HTML::GenToc allows you to specify significant elements that will be hyperlinked to in a Table of Contents (ToC) for a given set of HTML documents. Also, it does not require said documents to be strict HTML; this makes it suitable for using with templates, included files, and meta-languages such as WML or PHP.
At last. I've always been somewhat puzzled by the name "freshmeat", as it has connotations that have nothing to do with software. So glad that you've renamed it to something that makes sense as soon as one sees the name.
Coming in very late -- ah well.
I want to pick up on a comment which is somewhat to the side: the fact that in GNOME you can't browse commands and that they ought to be able to use things like $PATH to be more intelligent about it. I totally agree, which is one reason I use WMI (http://wmi.berlios.de/) and not GNOME. WMI wouldn't suit everyone, but if anyone wanted to say "Oh, it's too much work to have a dynamic list of commands based on $PATH", I'd point to WMI and say "It's already been done..."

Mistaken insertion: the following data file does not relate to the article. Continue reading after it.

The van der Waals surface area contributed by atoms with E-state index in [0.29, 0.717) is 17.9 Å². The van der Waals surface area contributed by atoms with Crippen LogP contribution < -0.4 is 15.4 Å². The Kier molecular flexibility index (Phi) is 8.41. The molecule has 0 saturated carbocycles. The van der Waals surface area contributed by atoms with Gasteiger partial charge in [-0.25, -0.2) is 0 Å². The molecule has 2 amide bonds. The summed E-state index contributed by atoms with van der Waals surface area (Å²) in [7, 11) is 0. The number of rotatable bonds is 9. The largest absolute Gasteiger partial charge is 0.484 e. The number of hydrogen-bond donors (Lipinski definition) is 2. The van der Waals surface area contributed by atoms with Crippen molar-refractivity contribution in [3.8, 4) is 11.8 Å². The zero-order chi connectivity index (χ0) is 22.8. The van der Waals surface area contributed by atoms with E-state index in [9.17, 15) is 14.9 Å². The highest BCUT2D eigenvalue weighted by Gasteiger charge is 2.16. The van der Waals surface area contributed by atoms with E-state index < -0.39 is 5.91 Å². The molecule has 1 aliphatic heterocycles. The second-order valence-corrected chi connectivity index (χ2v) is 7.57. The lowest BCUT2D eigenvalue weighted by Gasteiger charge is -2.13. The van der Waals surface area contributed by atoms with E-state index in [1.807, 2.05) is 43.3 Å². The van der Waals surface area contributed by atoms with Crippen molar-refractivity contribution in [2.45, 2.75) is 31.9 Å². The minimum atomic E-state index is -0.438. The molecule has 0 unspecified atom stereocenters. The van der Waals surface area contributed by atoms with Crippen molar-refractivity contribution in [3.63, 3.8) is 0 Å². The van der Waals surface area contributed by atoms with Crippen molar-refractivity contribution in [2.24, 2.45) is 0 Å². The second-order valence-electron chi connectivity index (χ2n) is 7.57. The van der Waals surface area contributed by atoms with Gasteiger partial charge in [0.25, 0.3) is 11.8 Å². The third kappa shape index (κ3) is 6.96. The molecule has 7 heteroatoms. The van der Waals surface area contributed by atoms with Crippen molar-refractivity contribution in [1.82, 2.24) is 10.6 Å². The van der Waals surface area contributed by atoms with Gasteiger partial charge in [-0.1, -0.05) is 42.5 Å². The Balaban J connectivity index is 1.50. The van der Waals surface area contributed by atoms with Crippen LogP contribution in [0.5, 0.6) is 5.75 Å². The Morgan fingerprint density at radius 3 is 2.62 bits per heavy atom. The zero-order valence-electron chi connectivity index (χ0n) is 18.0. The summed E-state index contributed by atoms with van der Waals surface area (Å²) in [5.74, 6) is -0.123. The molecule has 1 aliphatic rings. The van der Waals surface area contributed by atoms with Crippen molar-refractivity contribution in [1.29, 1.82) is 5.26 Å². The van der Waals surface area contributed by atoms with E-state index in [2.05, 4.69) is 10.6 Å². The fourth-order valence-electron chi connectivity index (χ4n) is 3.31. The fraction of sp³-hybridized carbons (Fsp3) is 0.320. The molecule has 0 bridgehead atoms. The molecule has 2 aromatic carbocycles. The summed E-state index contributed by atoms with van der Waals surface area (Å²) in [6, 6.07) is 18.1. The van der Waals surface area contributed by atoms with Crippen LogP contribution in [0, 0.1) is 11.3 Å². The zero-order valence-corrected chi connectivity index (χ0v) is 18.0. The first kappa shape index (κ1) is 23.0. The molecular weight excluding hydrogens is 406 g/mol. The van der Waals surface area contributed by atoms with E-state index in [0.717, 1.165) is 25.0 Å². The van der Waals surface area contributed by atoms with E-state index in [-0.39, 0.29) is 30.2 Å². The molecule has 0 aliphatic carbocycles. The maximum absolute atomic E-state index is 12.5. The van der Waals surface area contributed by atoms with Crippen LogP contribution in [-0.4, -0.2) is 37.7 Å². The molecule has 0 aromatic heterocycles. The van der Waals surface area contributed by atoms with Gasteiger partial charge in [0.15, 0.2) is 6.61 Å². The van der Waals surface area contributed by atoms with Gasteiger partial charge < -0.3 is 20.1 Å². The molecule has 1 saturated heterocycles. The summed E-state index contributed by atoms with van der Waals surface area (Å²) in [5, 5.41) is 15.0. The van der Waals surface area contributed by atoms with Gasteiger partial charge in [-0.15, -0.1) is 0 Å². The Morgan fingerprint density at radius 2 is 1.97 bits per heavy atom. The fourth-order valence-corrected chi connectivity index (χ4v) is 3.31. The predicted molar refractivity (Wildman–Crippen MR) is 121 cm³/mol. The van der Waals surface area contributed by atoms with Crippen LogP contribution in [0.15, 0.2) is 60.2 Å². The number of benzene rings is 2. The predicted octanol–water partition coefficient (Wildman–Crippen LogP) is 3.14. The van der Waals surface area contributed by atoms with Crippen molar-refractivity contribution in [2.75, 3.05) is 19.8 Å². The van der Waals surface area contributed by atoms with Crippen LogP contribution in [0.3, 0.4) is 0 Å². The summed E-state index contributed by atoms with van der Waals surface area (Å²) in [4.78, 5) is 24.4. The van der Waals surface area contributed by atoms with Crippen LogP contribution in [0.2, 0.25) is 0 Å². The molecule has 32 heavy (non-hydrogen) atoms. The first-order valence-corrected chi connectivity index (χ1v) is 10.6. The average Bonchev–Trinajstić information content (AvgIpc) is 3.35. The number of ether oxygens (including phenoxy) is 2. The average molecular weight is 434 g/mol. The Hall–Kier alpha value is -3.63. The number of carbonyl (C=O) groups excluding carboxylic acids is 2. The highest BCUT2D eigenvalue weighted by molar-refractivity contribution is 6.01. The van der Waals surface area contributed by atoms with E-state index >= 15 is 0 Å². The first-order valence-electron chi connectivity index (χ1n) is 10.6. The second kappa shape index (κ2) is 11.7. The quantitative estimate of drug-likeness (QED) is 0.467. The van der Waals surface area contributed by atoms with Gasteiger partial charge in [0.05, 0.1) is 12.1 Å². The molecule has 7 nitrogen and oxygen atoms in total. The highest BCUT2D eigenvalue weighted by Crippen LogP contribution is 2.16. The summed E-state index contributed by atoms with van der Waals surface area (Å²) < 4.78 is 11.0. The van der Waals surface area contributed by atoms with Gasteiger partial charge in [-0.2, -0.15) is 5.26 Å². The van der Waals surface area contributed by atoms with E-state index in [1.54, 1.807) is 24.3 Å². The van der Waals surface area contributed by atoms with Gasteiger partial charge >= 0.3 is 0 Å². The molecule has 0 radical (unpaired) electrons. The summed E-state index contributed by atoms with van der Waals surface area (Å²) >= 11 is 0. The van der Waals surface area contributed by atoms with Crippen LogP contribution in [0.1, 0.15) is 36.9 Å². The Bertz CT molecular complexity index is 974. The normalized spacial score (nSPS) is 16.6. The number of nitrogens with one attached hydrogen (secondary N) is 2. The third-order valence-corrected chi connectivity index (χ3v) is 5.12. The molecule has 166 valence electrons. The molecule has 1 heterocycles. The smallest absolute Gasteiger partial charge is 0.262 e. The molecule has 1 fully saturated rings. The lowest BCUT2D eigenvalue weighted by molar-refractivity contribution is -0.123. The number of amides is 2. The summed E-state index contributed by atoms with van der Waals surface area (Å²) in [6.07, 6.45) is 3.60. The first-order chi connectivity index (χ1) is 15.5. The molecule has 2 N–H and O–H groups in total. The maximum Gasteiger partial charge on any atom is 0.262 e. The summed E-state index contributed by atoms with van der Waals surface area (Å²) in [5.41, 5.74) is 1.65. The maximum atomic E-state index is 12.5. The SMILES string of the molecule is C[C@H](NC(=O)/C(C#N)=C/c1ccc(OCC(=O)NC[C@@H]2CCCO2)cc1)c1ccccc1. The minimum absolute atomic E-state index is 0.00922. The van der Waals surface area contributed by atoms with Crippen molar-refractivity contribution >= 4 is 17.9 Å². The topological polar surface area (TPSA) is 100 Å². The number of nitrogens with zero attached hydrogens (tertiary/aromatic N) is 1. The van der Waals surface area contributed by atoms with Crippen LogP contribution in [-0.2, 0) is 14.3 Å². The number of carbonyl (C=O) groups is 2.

As for standardization of command-line interfaces, what would probably help with that would be tools, stuff that helps self-documentation. One reason I like writing in Perl is the standard modules that help command-line parsing, and self-documentation -- just write the PoD in my file, use three particular modules, and I get man pages (ExtUtils::MakeMaker or Module::Build), HTML documentation (pod2html), and an easy --help option (pod2usage) for free!
Other systems could benefit from tools like that -- if they weren't too clunky and monolithic.